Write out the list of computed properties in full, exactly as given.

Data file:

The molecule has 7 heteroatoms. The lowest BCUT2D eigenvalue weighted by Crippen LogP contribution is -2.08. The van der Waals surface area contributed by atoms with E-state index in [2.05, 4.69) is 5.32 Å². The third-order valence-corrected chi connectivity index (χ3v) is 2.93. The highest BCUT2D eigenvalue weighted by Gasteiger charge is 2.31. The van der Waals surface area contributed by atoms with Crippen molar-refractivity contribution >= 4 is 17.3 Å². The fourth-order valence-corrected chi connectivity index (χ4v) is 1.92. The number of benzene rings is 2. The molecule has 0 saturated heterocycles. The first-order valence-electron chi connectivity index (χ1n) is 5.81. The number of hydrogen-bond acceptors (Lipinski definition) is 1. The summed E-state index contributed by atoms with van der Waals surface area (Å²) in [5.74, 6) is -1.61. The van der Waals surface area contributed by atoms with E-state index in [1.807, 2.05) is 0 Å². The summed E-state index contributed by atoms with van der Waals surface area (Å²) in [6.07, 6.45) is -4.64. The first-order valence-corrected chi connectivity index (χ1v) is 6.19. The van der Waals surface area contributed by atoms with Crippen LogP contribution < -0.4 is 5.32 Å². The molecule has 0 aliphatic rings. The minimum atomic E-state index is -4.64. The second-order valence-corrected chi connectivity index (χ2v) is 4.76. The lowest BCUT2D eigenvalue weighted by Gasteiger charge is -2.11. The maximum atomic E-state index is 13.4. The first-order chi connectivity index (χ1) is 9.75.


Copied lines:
The molecule has 7 heteroatoms. The lowest BCUT2D eigenvalue weighted by Crippen LogP contribution is -2.08. The van der Waals surface area contributed by atoms with E-state index in [2.05, 4.69) is 5.32 Å². The third-order valence-corrected chi connectivity index (χ3v) is 2.93. The highest BCUT2D eigenvalue weighted by Gasteiger charge is 2.31. The van der Waals surface area contributed by atoms with Crippen molar-refractivity contribution >= 4 is 17.3 Å². The fourth-order valence-corrected chi connectivity index (χ4v) is 1.92. The number of benzene rings is 2. The molecule has 0 saturated heterocycles. The first-order valence-electron chi connectivity index (χ1n) is 5.81. The number of hydrogen-bond acceptors (Lipinski definition) is 1. The summed E-state index contributed by atoms with van der Waals surface area (Å²) in [5.74, 6) is -1.61. The van der Waals surface area contributed by atoms with E-state index in [1.807, 2.05) is 0 Å². The summed E-state index contributed by atoms with van der Waals surface area (Å²) in [6.07, 6.45) is -4.64. The first-order valence-corrected chi connectivity index (χ1v) is 6.19. The van der Waals surface area contributed by atoms with Crippen LogP contribution < -0.4 is 5.32 Å². The molecule has 0 aliphatic rings. The minimum atomic E-state index is -4.64. The second-order valence-corrected chi connectivity index (χ2v) is 4.76. The lowest BCUT2D eigenvalue weighted by Gasteiger charge is -2.11. The maximum atomic E-state index is 13.4. The first-order chi connectivity index (χ1) is 9.75.